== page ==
# Proof Using Modular Arithmetic

• Oct 18th 2009, 03:29 PM
ilikecandy
Proof Using Modular Arithmetic
show that if an integer n has at least two distinct odd prime divisors then there exists k<φ(n) such that
a^k ≡ 1(mod n)
for every a relatively prime to n.

What I have so far: The expression a^k ≡ 1(mod n) looks similar to Euler's Generalization of Fermat's Little Theorem. Also, n can be expressed as xp1p2, where x is a positive integer, and p1 and p2 are odd distinct prime numbers.

I know this isn't much, but I don't to where to go afterwards to complete the proof.
• Oct 19th 2009, 12:11 AM
NonCommAlg
Quote:

Originally Posted by ilikecandy
show that if an integer n has at least two distinct odd prime divisors then there exists $k < \varphi(n)$ such that $a^k \equiv 1 \mod n,$ for every a relatively prime to n.

What I have so far: The expression a^k ≡ 1(mod n) looks similar to Euler's Generalization of Fermat's Little Theorem. Also, n can be expressed as xp1p2, where x is a positive integer, and p1 and p2 are odd distinct prime numbers.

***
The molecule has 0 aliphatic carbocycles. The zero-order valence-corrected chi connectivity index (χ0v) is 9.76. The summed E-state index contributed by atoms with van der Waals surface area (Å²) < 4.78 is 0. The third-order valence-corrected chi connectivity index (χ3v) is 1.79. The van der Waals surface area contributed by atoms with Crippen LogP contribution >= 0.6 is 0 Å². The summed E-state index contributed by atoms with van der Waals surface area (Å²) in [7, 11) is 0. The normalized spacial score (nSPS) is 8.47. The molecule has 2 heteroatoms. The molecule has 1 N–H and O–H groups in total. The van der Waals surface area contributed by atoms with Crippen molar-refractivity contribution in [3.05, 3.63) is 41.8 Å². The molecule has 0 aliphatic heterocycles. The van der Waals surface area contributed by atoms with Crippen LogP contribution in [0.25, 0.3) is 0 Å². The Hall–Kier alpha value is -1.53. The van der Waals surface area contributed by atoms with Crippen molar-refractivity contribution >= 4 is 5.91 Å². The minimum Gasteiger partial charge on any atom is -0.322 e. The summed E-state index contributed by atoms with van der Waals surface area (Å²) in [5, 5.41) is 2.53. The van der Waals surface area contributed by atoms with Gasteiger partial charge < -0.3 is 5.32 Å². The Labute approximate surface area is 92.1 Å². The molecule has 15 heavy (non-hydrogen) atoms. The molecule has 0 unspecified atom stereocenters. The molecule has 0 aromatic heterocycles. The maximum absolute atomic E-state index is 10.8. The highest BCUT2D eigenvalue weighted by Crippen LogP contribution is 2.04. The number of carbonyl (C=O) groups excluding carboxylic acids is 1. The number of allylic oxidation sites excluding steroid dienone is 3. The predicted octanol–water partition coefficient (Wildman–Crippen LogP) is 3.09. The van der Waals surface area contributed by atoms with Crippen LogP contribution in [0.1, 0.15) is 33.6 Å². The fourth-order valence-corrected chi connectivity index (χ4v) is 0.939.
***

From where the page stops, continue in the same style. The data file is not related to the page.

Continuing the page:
I know this isn't much, but I don't to where to go afterwards to complete the proof.

$(*)$: suppose $\gcd(u,v)=1, \ r \mid t,$ and $s \mid t.$ if $\ a^r \equiv 1 \mod u$ and $a^s \equiv 1 \mod v,$ then $a^t \equiv 1 \mod uv.$

now let $n=p^{\alpha} q^{\beta}m,$ where $p \neq q$ are some odd primes and $\gcd(m,p)=\gcd(m,q)=1.$ let $t=\text{lcm}(\varphi(p^{\alpha}), \varphi(q^{\beta})) < \varphi(p^{\alpha})\varphi(q^{\beta}),$ where $\varphi$ is the Euler's totient function.

let $k=t \varphi(m) < \varphi(n)$ and suppose $\gcd(a,n)=1.$ by $(*)$ we have $a^t \equiv 1 \mod p^{\alpha}q^{\beta}.$ we also have $a^{\varphi(m)} \equiv 1 \mod m.$ so, again by $(*),$ we get: $a^k \equiv 1 \mod n. \ \Box$

Remark: i suggest you read about the Carmichael $\lambda$ function a little bit to learn about the minimum value of that $k$ in your problem.